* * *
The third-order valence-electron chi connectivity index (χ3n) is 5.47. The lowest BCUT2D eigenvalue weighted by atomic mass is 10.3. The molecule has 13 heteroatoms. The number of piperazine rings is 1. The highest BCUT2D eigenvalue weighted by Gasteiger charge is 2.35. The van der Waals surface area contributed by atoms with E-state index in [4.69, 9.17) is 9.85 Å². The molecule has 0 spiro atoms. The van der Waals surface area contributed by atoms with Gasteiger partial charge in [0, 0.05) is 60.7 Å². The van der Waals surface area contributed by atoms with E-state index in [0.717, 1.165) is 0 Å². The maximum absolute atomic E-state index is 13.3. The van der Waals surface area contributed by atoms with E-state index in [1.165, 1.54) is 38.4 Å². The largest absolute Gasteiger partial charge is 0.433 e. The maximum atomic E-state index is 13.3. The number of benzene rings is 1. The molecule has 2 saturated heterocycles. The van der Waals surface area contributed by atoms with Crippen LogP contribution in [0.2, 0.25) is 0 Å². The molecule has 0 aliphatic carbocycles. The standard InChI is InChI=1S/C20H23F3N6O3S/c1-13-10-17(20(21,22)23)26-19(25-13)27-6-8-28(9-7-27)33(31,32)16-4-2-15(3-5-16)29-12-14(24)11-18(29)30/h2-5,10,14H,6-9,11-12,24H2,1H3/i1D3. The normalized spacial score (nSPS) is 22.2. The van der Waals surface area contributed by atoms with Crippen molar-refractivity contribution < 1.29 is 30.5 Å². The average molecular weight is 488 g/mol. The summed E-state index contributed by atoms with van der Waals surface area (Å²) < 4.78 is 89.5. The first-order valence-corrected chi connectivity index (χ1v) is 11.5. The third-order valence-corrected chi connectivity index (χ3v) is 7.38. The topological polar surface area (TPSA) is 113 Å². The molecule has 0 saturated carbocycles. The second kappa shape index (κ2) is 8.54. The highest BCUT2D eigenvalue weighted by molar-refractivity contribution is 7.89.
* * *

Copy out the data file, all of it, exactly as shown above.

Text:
The third-order valence-electron chi connectivity index (χ3n) is 5.47. The lowest BCUT2D eigenvalue weighted by atomic mass is 10.3. The molecule has 13 heteroatoms. The number of piperazine rings is 1. The highest BCUT2D eigenvalue weighted by Gasteiger charge is 2.35. The van der Waals surface area contributed by atoms with E-state index in [4.69, 9.17) is 9.85 Å². The molecule has 0 spiro atoms. The van der Waals surface area contributed by atoms with Gasteiger partial charge in [0, 0.05) is 60.7 Å². The van der Waals surface area contributed by atoms with E-state index in [0.717, 1.165) is 0 Å². The maximum absolute atomic E-state index is 13.3. The van der Waals surface area contributed by atoms with E-state index in [1.165, 1.54) is 38.4 Å². The largest absolute Gasteiger partial charge is 0.433 e. The maximum atomic E-state index is 13.3. The number of benzene rings is 1. The molecule has 2 saturated heterocycles. The van der Waals surface area contributed by atoms with Crippen LogP contribution in [0.2, 0.25) is 0 Å². The molecule has 0 aliphatic carbocycles. The standard InChI is InChI=1S/C20H23F3N6O3S/c1-13-10-17(20(21,22)23)26-19(25-13)27-6-8-28(9-7-27)33(31,32)16-4-2-15(3-5-16)29-12-14(24)11-18(29)30/h2-5,10,14H,6-9,11-12,24H2,1H3/i1D3. The normalized spacial score (nSPS) is 22.2. The van der Waals surface area contributed by atoms with Crippen molar-refractivity contribution < 1.29 is 30.5 Å². The average molecular weight is 488 g/mol. The summed E-state index contributed by atoms with van der Waals surface area (Å²) < 4.78 is 89.5. The first-order valence-corrected chi connectivity index (χ1v) is 11.5. The third-order valence-corrected chi connectivity index (χ3v) is 7.38. The topological polar surface area (TPSA) is 113 Å². The molecule has 0 saturated carbocycles. The second kappa shape index (κ2) is 8.54. The highest BCUT2D eigenvalue weighted by molar-refractivity contribution is 7.89.